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Birding In Your Own Backyard

01/25/2016 10:57AM ● Published by Michael O'Brien

Gallery: Photos by Jane Work [4 Images] Click any image to expand.

Bird’s Eye View

February 2016

By Michael O’Brien


The Great Backyard Bird Count is one of the greatest citizen-science projects in the world. Sponsored by Audubon, Bird Studies Canada and the Cornell Lab of Ornithology and held annually over President’s Day Weekend, anyone with an interest in birding or science can participate and contribute. 

The count began in 1998 and was the first online citizen-science project to collect data about wild birds and post results in real time. Since then, more than 100,000 people have joined the four-day count each February to help create a picture of the distribution and abundance of birds all over the world. Last year, people in more than 100 countries counted 5,090 species on 147,265 checklists, according to the Bird Count.

Here’s how you can contribute:

Go to www.birdcount.org and create your account. Here you will find a Great Backyard Bird Count Toolkit, which includes instructions, a data form, help identifying “tricky” birds, and a list of recommended birding apps to enhance your experience. 

Plan to spend at least 15 minutes outside on one or more days of the count (that’s the minimum time required, but stay longer if you’d like). Under the premise that “the world is your backyard,” you may set up your spot anywhere you’d like. Take your binoculars, notebook, pencil and bird field guide. Log the bird species and the number of each species you see in your notes during the time you are stationed in your spot. Once you’ve completed your session, go back to www.birdcount.org and report your findings.

The count is always fun, but the really interesting part happens once your findings are tallied. You are now a member of a worldwide team of birders who just came together on behalf of nearly every bird specieson the planet. The same website you visited to report your findings will now provide compiled results. The story told by the information gathered from participants like you is why the Great Backyard Bird Count was initiated.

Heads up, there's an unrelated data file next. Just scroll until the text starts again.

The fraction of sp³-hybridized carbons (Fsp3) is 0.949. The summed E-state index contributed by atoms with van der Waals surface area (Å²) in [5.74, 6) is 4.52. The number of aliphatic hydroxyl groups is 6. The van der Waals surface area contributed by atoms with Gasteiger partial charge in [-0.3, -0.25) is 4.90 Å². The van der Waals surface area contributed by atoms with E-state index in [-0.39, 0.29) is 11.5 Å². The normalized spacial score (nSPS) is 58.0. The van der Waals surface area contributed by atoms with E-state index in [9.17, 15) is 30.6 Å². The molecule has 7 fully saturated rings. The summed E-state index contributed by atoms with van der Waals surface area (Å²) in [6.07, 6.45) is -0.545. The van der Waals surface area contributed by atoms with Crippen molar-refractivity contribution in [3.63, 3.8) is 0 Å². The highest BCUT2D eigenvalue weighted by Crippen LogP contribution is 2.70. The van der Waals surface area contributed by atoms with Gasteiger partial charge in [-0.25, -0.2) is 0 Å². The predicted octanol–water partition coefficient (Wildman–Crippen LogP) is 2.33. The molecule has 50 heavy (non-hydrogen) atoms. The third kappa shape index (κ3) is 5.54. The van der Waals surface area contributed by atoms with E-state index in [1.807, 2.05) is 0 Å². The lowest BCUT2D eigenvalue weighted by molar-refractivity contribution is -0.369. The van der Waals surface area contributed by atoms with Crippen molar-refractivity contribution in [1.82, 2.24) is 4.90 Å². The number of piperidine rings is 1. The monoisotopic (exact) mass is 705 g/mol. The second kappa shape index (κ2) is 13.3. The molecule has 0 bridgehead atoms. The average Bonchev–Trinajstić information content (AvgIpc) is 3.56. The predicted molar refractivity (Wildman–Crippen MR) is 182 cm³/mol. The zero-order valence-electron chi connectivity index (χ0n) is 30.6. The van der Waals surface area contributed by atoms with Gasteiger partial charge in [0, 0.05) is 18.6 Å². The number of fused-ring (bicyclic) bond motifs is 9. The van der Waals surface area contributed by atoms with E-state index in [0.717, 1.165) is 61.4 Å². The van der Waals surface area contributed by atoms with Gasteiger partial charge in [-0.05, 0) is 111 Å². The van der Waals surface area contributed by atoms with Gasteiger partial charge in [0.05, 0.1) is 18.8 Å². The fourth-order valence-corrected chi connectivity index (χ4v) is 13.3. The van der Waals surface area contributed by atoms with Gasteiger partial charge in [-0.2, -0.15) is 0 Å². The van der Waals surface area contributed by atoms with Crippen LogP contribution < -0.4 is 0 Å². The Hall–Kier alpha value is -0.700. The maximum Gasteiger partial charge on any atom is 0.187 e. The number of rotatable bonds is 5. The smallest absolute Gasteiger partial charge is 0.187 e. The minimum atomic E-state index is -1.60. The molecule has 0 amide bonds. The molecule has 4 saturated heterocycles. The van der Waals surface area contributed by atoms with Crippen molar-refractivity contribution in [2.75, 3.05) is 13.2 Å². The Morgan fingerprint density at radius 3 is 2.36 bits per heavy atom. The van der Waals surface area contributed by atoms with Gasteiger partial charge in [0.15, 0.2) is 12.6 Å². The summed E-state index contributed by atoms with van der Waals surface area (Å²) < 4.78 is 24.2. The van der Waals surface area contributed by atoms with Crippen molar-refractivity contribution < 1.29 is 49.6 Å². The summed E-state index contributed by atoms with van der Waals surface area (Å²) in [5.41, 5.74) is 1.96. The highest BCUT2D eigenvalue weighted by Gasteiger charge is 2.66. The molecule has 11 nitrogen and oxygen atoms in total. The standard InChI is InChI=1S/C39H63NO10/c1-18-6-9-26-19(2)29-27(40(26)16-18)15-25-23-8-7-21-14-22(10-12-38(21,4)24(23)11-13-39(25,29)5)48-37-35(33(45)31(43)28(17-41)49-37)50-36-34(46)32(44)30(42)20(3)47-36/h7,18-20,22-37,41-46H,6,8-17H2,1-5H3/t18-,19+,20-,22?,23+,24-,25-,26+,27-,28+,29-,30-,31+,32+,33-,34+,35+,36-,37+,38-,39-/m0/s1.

What story is told? According to BirdCount.org, “Scientists use information from the Great Backyard Bird Count, along with observations from other citizen-science projects, such as the Christmas Bird Count, Project FeederWatch and eBird, to get the big picture about what is happening to bird populations. The longer these data are collected, the more meaningful they become in helping scientists investigate far-reaching questions.”

The Top 10 most frequently reported species in 2015 were Northern Cardinal, Dark-eyed Junco, Mourning Dove, Downy Woodpecker, Blue Jay, American Goldfinch, House Finch, Tufted Titmouse, Black-capped Chickadee and House Sparrow. Have you seen any of these birds in your backyard?

Last year, California submitted the most checklists in the United States (8,453) and reported the most number of species (376). North State residents submitted many of the California checklists.

All in all, the United States submitted the most checklists worldwide, and recorded 671 species, the third-highest number reported. 

Contributing to science is fun and fulfilling. The bird count gives citizens an opportunity to make a difference, and birders a chance to add to their life lists. All are invited to participate.  


www.birdcount.org


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